Tory mayoral hopeful Shaun Bailey has vowed to take a 10 per cent pay cut and cap the salaries of his close political advisers if he defeats Sadiq Khan in the 2020 mayoral election.
Bailey, who was selected as the Tory choice for mayor last autumn, has pledged to tackle increasing staff costs at City Hall, which he claims have ballooned by £19m to £55m since Khan was elected mayor in May 2016.
Part of this will include a cap on the salary of deputy mayors, political advisers who sit in the mayoral cabinet. Khan's deputy mayors for housing, transport and planning all earned a pay rise in February this year and now earn £130,000. Bailey has said deputy mayors will earn no more than £125,000 during his first term, which is what Khan's advisers took home back in 2016.
Khan currently earns £146,084, a near £3,000 raise on 2016. His 15 political appointees, which include advisers and deputy mayors, earned a combined £1.8m in 2019.
Bailey told City A.M: “From my experience in two levels of government I know the bureaucracy takes its spending cues from their political masters. Leadership therefore means setting a good example, and my pay plan demonstrates I am serious about getting City Hall’s finances in order and prioritising spending towards the things Londoners are most concerned about, like policing."
Bailey claims Khan's political appointees have averaged a 4.3 per cent increase in salary from 2016 levels, while the three most senior political advisers have received an 8.25 per cent salary hike.
Bailey and the Conservative members of the London Assembly, which scrutinises the mayor, have hit out at Khan for overspending on PR firms such London & Partners, the mayor's promotional agency, which Bailey has vowed to scrap.
Bailey claims his cost-saving drive will save taxpayers over £200,000 per year, money that would then be redirected to the policing budget.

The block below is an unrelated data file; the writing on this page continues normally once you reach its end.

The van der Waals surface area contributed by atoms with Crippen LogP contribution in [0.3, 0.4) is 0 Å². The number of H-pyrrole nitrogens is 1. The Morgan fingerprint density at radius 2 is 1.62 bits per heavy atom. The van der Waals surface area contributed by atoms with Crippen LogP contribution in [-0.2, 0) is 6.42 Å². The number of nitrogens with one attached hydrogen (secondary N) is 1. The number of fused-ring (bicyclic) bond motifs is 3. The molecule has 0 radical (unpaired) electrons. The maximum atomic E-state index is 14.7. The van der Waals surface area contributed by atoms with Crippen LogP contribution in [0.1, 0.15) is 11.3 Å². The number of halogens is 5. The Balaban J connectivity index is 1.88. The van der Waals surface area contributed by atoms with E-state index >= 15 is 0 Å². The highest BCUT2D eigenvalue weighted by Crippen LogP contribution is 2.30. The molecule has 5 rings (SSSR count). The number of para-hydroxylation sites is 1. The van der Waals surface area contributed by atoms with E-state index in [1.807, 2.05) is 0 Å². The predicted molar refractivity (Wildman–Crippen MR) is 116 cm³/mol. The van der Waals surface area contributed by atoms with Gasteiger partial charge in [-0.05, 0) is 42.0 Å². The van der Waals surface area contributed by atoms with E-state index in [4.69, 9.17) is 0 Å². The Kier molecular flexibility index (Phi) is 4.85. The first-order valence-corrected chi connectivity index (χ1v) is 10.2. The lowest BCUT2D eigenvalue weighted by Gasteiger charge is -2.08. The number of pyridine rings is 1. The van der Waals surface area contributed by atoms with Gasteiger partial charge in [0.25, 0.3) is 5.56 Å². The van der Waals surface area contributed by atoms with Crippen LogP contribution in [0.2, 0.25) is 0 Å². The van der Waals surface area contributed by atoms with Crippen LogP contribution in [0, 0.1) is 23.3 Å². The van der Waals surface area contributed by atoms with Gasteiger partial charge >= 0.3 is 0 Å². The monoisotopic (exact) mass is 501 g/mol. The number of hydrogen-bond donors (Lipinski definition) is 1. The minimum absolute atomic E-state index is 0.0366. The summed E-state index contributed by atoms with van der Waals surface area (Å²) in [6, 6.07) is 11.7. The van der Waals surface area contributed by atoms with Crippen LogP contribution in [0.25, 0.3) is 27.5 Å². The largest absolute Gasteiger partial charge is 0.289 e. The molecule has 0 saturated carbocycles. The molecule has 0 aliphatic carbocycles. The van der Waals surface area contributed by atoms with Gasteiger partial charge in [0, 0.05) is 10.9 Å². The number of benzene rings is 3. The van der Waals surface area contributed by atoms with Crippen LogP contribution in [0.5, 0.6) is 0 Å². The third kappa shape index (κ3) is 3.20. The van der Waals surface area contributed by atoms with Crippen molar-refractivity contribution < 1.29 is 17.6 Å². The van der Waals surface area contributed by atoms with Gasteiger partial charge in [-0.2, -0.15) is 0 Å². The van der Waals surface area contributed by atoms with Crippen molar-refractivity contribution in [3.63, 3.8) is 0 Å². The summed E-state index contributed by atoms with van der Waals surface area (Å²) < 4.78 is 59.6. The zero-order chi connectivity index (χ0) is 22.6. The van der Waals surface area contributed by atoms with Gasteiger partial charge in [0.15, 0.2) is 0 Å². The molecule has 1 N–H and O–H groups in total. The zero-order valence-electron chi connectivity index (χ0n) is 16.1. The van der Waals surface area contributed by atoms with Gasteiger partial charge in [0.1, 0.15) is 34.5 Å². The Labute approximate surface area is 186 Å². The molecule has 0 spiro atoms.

“While unelected political appointees have their place at City Hall, that place is not at the trough, and taxpayers should not be forced to pay for eye-watering salaries when that money could be better used elsewhere," he said. "I want good people, dedicated to serving London, but not at any cost.”
A spokesperson for Sadiq Khan said: "Shaun Bailey is resorting to political gimmicks to try and cover up the huge cuts to the Met police and youth services that he personally helped to implement as Downing Street adviser on youth and crime.
"Sadiq has already cut salaries for deputy mayors and senior staff compared to the previous Tory mayor and Sadiq has opted out of a GLA pension – actually saving London taxpayers more than Bailey's proposed change to the mayor's salary.
"Bailey's plans to cut the number of staff at the GLA will result in fewer council homes getting built, less action being taken to tackle toxic air pollution and fewer schemes to tackle the causes of violent crime. It's a pity he hasn't applied his idea of a 10 per cent cut to his London Assembly salary he's been picking up since 2016."
Bailey's pay pledges mark his first serious political pitch since he was hit with negative headlines last year over negative comments he made about ethnic minorities and women.
Last October a 2005 pamphlet resurfaced in which Bailey said multiculturalism "robs Britain of its community and that accommodating Muslims and Hindus would turn Britain into a "crime-riddled cess pool".
Bailey's language earned comparison with the 2016 mayoral campaign in which the Tory candidate Zac Goldsmith was accused of using "nasty and divisive" tactics against Khan by targeting Hindu voters with leaflets that suggested Khan would tax their jewellery.
He later apologised for the remarks, telling an audience at a Peoples’ Question Time event that he was “super sorry if I caused any kind of offence to people”.